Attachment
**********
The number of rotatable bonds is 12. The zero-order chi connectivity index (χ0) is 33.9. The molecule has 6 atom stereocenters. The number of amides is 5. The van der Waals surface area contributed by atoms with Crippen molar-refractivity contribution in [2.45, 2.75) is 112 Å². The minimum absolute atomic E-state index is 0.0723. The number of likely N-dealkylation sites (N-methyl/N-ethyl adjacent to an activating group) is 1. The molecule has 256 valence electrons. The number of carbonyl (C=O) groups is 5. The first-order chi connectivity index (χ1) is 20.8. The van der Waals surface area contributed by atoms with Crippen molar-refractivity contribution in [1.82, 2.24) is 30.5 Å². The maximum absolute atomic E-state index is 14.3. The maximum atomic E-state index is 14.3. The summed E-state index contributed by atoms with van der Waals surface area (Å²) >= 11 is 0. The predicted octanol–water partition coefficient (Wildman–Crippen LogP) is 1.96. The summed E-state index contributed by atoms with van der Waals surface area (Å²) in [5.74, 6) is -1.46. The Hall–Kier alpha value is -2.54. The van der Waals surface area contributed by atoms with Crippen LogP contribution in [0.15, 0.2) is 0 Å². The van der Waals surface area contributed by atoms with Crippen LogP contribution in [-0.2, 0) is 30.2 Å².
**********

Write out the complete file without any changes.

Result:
The number of rotatable bonds is 12. The zero-order chi connectivity index (χ0) is 33.9. The molecule has 6 atom stereocenters. The number of amides is 5. The van der Waals surface area contributed by atoms with Crippen molar-refractivity contribution in [2.45, 2.75) is 112 Å². The minimum absolute atomic E-state index is 0.0723. The number of likely N-dealkylation sites (N-methyl/N-ethyl adjacent to an activating group) is 1. The molecule has 256 valence electrons. The number of carbonyl (C=O) groups is 5. The first-order chi connectivity index (χ1) is 20.8. The van der Waals surface area contributed by atoms with Crippen molar-refractivity contribution in [1.82, 2.24) is 30.5 Å². The maximum absolute atomic E-state index is 14.3. The maximum atomic E-state index is 14.3. The summed E-state index contributed by atoms with van der Waals surface area (Å²) >= 11 is 0. The predicted octanol–water partition coefficient (Wildman–Crippen LogP) is 1.96. The summed E-state index contributed by atoms with van der Waals surface area (Å²) in [5.74, 6) is -1.46. The Hall–Kier alpha value is -2.54. The van der Waals surface area contributed by atoms with Crippen LogP contribution in [0.15, 0.2) is 0 Å². The van der Waals surface area contributed by atoms with Crippen LogP contribution in [-0.2, 0) is 30.2 Å².